2003 Iraq invasion played role in Islamic State rise: Tony Blair
Former British Prime Minister Tony Blair acknowledged the 2003 invasion of Iraq played a part in the rise of the Islamic State militant group, and apologized for some mistakes in planning the war, in an interview broadcast Sunday.
However the timing of his apology sparked claims of attempted “spin” ahead of the Chilcot Inquiry findings.
Blair’s decision to send troops to back the US-led invasion is still a live political issue in Britain, where a six-year public inquiry into the conflict is yet to publish its findings.
Asked whether the offensive was the principal cause of the rise of Islamic State, which now controls large areas of Iraq and neighboring Syria, Blair said there were “elements of truth” in that.
“Of course, you can’t say that those of us who removed (former Iraqi dictator) Saddam (Hussein) in 2003 bear no responsibility for the situation in 2015,” Blair told Fareed Zakaria on CNN the US network CNN.
Critics say the US decision to disband Saddam Hussein’s army after the invasion created a huge security vacuum exploited by al Qaeda, which was eventually replaced by Islamic State.
Some former Iraqi army officers, members of the Sunni Muslim minority which says it has been marginalized by the Shi’ite-led government backed by Western powers, are senior strategists in Islamic State.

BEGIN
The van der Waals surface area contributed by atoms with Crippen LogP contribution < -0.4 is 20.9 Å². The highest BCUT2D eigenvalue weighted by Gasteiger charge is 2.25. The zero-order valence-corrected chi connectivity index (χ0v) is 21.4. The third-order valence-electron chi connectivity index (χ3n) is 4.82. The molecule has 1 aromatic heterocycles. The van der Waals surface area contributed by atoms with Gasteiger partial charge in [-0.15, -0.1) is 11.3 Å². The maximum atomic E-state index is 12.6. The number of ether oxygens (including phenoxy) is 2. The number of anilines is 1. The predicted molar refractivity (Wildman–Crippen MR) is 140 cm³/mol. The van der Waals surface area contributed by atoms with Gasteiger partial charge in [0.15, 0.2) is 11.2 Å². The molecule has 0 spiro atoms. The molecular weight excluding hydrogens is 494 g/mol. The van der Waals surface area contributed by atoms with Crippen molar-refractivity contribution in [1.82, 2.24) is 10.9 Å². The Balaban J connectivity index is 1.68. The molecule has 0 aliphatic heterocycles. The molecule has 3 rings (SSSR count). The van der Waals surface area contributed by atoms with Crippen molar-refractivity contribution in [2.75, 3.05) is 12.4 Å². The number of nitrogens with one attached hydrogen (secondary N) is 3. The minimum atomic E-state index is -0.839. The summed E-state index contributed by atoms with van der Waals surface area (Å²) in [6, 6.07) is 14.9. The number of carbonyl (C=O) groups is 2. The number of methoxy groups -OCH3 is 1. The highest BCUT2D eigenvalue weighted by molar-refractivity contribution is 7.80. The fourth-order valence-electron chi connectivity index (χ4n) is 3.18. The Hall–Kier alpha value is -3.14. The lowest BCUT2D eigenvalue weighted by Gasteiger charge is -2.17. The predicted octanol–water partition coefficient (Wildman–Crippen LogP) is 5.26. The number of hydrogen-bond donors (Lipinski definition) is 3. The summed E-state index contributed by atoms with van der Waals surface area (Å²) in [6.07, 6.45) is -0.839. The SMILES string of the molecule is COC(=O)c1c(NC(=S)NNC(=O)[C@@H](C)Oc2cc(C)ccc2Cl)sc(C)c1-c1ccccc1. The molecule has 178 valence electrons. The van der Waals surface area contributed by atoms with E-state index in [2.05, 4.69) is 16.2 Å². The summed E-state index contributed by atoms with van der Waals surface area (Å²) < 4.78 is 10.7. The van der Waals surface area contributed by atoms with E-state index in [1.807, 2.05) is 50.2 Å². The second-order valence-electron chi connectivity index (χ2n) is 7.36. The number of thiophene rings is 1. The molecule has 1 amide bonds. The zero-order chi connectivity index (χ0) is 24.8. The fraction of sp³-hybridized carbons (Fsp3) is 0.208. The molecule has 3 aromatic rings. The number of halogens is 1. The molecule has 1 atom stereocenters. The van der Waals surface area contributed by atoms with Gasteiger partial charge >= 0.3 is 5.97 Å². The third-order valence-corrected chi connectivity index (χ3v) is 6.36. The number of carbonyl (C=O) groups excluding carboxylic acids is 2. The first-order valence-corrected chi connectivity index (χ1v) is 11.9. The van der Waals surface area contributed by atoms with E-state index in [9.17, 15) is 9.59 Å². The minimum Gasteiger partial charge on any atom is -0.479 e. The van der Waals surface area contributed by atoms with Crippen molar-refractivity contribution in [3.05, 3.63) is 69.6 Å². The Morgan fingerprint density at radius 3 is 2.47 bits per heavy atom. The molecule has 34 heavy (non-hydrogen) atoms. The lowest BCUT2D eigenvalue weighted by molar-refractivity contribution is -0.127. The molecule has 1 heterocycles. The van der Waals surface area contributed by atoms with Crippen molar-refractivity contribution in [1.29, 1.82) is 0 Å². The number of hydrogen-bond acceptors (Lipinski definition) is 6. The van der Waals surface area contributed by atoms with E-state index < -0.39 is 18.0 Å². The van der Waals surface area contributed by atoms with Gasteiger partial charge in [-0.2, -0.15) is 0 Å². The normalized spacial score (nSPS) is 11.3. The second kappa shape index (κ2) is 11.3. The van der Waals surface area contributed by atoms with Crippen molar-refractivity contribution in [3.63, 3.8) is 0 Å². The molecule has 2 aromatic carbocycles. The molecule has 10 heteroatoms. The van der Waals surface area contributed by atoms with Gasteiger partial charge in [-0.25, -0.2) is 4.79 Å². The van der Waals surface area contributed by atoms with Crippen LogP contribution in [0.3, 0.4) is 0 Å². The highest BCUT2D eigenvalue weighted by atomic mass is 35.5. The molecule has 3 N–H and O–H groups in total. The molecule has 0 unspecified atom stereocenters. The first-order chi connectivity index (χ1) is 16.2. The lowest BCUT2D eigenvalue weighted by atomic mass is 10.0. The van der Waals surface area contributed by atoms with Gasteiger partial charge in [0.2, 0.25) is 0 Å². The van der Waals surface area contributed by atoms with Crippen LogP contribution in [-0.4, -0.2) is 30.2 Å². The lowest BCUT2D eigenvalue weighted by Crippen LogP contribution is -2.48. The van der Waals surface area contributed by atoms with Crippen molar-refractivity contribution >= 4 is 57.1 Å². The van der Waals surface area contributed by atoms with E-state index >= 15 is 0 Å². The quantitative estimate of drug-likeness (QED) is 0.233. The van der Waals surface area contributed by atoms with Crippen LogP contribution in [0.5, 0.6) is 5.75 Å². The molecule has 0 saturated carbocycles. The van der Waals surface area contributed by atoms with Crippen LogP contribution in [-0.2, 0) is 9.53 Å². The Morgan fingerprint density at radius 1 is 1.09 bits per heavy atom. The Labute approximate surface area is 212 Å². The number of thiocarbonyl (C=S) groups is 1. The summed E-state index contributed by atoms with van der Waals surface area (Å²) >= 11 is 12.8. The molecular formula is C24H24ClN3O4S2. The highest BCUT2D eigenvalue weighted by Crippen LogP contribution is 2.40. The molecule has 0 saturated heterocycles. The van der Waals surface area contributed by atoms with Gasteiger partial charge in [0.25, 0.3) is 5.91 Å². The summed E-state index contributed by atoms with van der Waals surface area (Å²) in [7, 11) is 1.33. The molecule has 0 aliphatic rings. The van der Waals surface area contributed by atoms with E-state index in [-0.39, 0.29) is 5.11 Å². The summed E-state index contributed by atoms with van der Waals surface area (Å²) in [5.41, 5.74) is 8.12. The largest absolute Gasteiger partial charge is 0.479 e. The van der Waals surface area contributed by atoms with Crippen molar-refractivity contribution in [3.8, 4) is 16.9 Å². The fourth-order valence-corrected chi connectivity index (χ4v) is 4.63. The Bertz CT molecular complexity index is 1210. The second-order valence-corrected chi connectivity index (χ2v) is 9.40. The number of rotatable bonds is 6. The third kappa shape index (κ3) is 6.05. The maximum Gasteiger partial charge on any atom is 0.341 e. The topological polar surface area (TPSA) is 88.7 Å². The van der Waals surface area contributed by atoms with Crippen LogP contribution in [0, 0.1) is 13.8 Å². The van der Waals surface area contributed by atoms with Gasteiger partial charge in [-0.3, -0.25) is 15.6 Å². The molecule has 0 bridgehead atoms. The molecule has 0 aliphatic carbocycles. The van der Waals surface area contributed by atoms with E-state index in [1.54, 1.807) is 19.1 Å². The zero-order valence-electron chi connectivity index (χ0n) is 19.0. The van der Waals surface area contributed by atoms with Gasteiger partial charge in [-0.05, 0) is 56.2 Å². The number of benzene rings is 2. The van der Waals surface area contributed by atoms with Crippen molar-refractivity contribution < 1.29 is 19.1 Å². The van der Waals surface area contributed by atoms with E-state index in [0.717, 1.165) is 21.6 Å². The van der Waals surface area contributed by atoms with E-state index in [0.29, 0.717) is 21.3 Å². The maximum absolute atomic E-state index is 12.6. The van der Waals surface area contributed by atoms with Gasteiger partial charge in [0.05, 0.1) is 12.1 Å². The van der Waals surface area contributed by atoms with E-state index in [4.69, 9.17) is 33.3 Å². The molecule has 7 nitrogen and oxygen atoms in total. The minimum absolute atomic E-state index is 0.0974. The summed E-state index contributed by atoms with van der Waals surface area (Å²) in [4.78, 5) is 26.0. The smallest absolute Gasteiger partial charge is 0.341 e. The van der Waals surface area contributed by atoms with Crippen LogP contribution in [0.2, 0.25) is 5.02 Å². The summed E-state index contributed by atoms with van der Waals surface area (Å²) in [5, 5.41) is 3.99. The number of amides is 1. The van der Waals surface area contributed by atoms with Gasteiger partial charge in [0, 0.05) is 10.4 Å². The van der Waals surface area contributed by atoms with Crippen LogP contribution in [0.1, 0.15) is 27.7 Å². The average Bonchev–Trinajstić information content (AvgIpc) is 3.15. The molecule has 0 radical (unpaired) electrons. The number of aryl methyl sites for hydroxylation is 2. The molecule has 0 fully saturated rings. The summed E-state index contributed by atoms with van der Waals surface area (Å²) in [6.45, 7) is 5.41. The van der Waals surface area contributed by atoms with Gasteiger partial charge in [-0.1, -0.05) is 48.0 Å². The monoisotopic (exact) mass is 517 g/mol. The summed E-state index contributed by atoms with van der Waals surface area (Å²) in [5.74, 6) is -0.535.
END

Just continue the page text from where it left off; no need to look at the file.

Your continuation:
The Iraqi government says it has not marginalized Sunnis.
Blair said the ‘Arab Spring’ uprisings across the region also affected Iraq, and pointed out that Islamic State had risen out of a base in Syria, not Iraq.
Blair apologized for what he described as mistakes in planning and intelligence before the war and in preparations for what would happen once Saddam was removed, but said it had been the right decision.
“We have tried intervention and putting down troops in Iraq; we’ve tried intervention without putting in troops in Libya; and we’ve tried no intervention at all but demanding regime change in Syria. It’s not clear to me that, even if our policy did not work, subsequent policies have worked better,” he said.
“I find it hard to apologize for removing Saddam. I think, even from today in 2015, it is better that he’s not there than that he is there.”
Chilcot inquiry report
Nicola Sturgeon, the Scottish first minister, responded by saying that the “Blair spin operation” had swung into action as Sir John Chilcot prepares to set out a timetable for the publication of his report, Guardian said.
In his long-awaited report, Chilcot is expected to criticise the use of intelligence that suggested Hussein had weapons of mass destruction in the run-up to the Iraq war.
The former Northern Ireland Office permanent secretary is also expected to say that the UK and the US failed to make adequate preparations for the aftermath of the invasion.
Chilcot was a member of the Butler inquiry, which in 2004 raised concerns about the intelligence before the Iraq invasion. The inquiry also questioned the way in which senior intelligence officials and Downing Street stripped out caveats from intelligence assessments.